Who Is Most At Risk Of Insomnia?

I am frequently asked, "Who is most at risk of insomnia?"

 90% of the general population suffer from insomnia at one time or another in their lives. These people tend to fall into several general categories:

  • Those under a lot of stress.
  • Lower income groups.
  • Shift or night workers.
  • Travelers that cross time zones.
  • People whose lifestyles are not very active.
  • People with certain medical conditions or who suffer from sleep disorders such as sleep apnea.
  • Those with mental health disorders (including depression), or those facing divorce, death of a spouse or other similar emotional issues.
  • African Americans in the young to middle age range.
  • Women.
  • Individuals over 60.

Who is most at risk of insomnia? Why women?

Women experience more likelihood of developing insomnia than men because of the many hormonal changes they experience throughout their lifetime (such as during menstruation, pregnancy, and menopause). Women are also more prone to depression and anxiety, which are linked with insomnia. However, it is interesting to note that women generally have less disrupted sleep than older men.

Why might the elderly have more sleep problems?

Aging individuals experience a more fragmented sleep pattern, and also tend to wake up earlier. There is also more likelihood of underlying medical conditions and physical weakness that can affect quality of sleep, causing pain or discomfort.

Some of these conditions include lung and heart conditions, arthritis, frequent urination and gastrointestinal problems. Also affecting the elderly are such neurological conditions of Alzheimer’s.

Why are African Americans more prone to poor sleeping patterns?

Studies show that African Americans take longer to attain the sleep state. They take more naps, don’t generally sleep well at night, and don’t attain deep sleep states as much. Breathing difficulties associated with poor sleep seem to be more common among African Americans.

  1. According to several studies, African Americans clock fewer sleep hours and have their sleep interrupted more frequently.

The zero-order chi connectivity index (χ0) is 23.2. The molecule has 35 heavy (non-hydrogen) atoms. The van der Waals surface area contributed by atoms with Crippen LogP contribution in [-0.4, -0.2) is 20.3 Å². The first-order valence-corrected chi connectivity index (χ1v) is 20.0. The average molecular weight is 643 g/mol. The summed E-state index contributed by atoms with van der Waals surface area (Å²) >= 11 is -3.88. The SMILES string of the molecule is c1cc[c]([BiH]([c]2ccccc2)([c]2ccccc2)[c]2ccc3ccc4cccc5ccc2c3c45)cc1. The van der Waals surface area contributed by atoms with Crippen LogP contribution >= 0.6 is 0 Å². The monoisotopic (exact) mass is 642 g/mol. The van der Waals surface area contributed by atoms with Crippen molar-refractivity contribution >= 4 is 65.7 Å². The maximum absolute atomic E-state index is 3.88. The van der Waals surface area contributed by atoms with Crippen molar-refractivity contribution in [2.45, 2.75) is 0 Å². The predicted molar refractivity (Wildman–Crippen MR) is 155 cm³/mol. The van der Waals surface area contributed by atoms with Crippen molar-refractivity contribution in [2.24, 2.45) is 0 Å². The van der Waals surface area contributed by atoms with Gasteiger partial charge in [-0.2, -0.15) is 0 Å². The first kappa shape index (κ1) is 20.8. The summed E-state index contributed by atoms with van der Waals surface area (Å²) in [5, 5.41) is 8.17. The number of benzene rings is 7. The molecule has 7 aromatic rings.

2. They are more likely to take sleep medications. They have busier bedtime routines.
  3. They do more job-related work right before bed and worry more than whites about financial and job-related issues.
  4. They say they need less sleep, but these attitudes may be associated with greater occurrences of diabetes, hypertension and sleep apnea.

How does insomnia affect shift workers?

Shift workers are at a high risk for insomnia. One or more insomnia symptoms several times a week are reported by more than half of all shift workers. Those with changing shifts and those over age 50 are particularly at risk.

Night shift workers’ biological clocks are apparently also affected as they have a high degree of sleep disturbance, are at a greater risk of auto accidents due to drowsiness, and a greater risk of poor health in general.

By the way, would you like to find out more about who is most at risk of insomnia and what they can do to treat it? This video goes into those details and tells of how deadly this condition can be.

More Healing Articles By Mokie To Help You Beat Insomnia:

  1. The Effects Of Aging On Insomnia
  2. How To Stop Your Hyperthyroidism From Causing Insomnia
  3. Is GERD Contributing To Your Insomnia?
  4. How Insomnia Puts You At Risk Of Diabetes
  5. Strategies And Remedies For Insomnia
  6. Foods That Affect Insomnia In A Negative Way
  7. Foods That Affect Insomnia In A Positive Way
  8. How Does Insomnia Affect Mental And Emotional States?
  9. Who Is Most At Risk Of Insomnia?
  10. Signs And Symptoms Of Insomnia
  11. Home

By the way, would you like to find out more about who is most at risk of insomnia and what they can do to treat it? This video goes into those details and tells of how deadly this condition can be.

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